There's no argument that what happens to us in utero can and does effect us, sometimes permanently. In some, it means permanent damage due to the mother abusing drugs, being in an accident, being on a prescription, not having enough money to eat properly - the list is long.

For others, it means actually having the hope of living beyond their 10th birthday, thanks to life saving surgery performed before birth.

This doesn't even touch the research that shows how stressed the mother is, what sort of music she listens to, what foods she eats, etc. all leave their marks on the developing fetus, possibly with life-long effects. Legions of women who want their babies will read out loud to their growing bellies, talk to them, listen to certain kinds of music, analyze every bite of food, avoid alcohol and cigarettes, all in the firm belief that these things are benefiting their growing child. Not their tumor. Not their non-person lump of cells. Their child. Their baby.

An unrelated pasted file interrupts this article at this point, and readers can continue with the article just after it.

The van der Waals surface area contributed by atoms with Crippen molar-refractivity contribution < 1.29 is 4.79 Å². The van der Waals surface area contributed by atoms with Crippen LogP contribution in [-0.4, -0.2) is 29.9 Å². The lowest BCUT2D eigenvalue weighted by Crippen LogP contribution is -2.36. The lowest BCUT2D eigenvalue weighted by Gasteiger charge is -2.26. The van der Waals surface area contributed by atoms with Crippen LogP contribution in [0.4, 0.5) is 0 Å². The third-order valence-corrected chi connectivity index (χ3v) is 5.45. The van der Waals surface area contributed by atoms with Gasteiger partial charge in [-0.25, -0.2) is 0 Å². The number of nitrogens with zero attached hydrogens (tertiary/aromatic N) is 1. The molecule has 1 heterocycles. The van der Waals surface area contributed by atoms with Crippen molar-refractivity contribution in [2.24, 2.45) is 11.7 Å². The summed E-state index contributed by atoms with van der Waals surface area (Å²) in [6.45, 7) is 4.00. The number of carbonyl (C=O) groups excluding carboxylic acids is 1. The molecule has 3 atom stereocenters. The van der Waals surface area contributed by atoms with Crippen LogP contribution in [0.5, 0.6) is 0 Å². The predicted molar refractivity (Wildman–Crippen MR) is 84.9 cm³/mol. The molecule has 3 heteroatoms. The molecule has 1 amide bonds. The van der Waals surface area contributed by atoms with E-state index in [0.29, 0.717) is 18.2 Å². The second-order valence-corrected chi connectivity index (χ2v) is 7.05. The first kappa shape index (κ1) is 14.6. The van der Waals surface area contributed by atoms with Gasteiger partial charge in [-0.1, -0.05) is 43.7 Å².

But if the mother doesn't want that child, suddenly the language changes. It's just a fetus, never a baby. It's not a person, it's a part of her body, so she can do whatever she wants to it. It's most definitely not anything the father has a say in. His DNA helped create that lump of cells. If he wants the resulting baby, even willing to take over the raising of that child without the mother, but she doesn't want to continue the pregnancy, he has no say. After all, we can't have a man "controlling" a woman's body. On the other hand, if the mother has the baby, he's expected to be financially responsible for it, whether he wanted it or not.

The whole thing smacks of hypocrisy.